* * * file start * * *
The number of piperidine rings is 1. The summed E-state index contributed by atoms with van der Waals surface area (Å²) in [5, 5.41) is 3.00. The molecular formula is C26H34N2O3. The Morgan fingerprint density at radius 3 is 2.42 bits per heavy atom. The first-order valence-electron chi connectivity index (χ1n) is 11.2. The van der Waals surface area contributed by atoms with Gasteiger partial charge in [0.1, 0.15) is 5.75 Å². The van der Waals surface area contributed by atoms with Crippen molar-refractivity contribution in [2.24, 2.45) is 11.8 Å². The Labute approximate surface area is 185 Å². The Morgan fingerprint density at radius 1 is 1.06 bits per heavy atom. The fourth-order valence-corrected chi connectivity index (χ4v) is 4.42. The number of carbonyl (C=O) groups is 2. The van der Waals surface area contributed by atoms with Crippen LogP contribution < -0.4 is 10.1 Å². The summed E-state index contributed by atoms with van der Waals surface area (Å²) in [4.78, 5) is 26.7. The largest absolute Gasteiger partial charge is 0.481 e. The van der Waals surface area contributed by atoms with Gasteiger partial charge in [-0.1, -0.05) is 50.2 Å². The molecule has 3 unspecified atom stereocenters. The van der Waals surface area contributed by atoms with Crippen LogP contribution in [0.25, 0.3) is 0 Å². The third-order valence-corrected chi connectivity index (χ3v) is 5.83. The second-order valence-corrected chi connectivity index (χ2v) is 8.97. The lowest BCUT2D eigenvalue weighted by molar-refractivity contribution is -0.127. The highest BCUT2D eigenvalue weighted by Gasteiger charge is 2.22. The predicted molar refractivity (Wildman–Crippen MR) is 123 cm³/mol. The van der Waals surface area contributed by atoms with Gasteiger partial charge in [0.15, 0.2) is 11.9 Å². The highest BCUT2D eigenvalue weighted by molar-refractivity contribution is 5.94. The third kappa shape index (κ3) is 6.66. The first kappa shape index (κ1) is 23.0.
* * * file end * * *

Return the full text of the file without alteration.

The number of piperidine rings is 1. The summed E-state index contributed by atoms with van der Waals surface area (Å²) in [5, 5.41) is 3.00. The molecular formula is C26H34N2O3. The Morgan fingerprint density at radius 3 is 2.42 bits per heavy atom. The first-order valence-electron chi connectivity index (χ1n) is 11.2. The van der Waals surface area contributed by atoms with Gasteiger partial charge in [0.1, 0.15) is 5.75 Å². The van der Waals surface area contributed by atoms with Crippen molar-refractivity contribution in [2.24, 2.45) is 11.8 Å². The Labute approximate surface area is 185 Å². The Morgan fingerprint density at radius 1 is 1.06 bits per heavy atom. The fourth-order valence-corrected chi connectivity index (χ4v) is 4.42. The number of carbonyl (C=O) groups is 2. The van der Waals surface area contributed by atoms with Crippen LogP contribution < -0.4 is 10.1 Å². The summed E-state index contributed by atoms with van der Waals surface area (Å²) in [4.78, 5) is 26.7. The largest absolute Gasteiger partial charge is 0.481 e. The van der Waals surface area contributed by atoms with Gasteiger partial charge in [-0.1, -0.05) is 50.2 Å². The molecule has 3 unspecified atom stereocenters. The van der Waals surface area contributed by atoms with Crippen LogP contribution in [0.25, 0.3) is 0 Å². The third-order valence-corrected chi connectivity index (χ3v) is 5.83. The second-order valence-corrected chi connectivity index (χ2v) is 8.97. The lowest BCUT2D eigenvalue weighted by molar-refractivity contribution is -0.127. The highest BCUT2D eigenvalue weighted by Gasteiger charge is 2.22. The predicted molar refractivity (Wildman–Crippen MR) is 123 cm³/mol. The van der Waals surface area contributed by atoms with Gasteiger partial charge in [0.15, 0.2) is 11.9 Å². The highest BCUT2D eigenvalue weighted by molar-refractivity contribution is 5.94. The third kappa shape index (κ3) is 6.66. The first kappa shape index (κ1) is 23.0.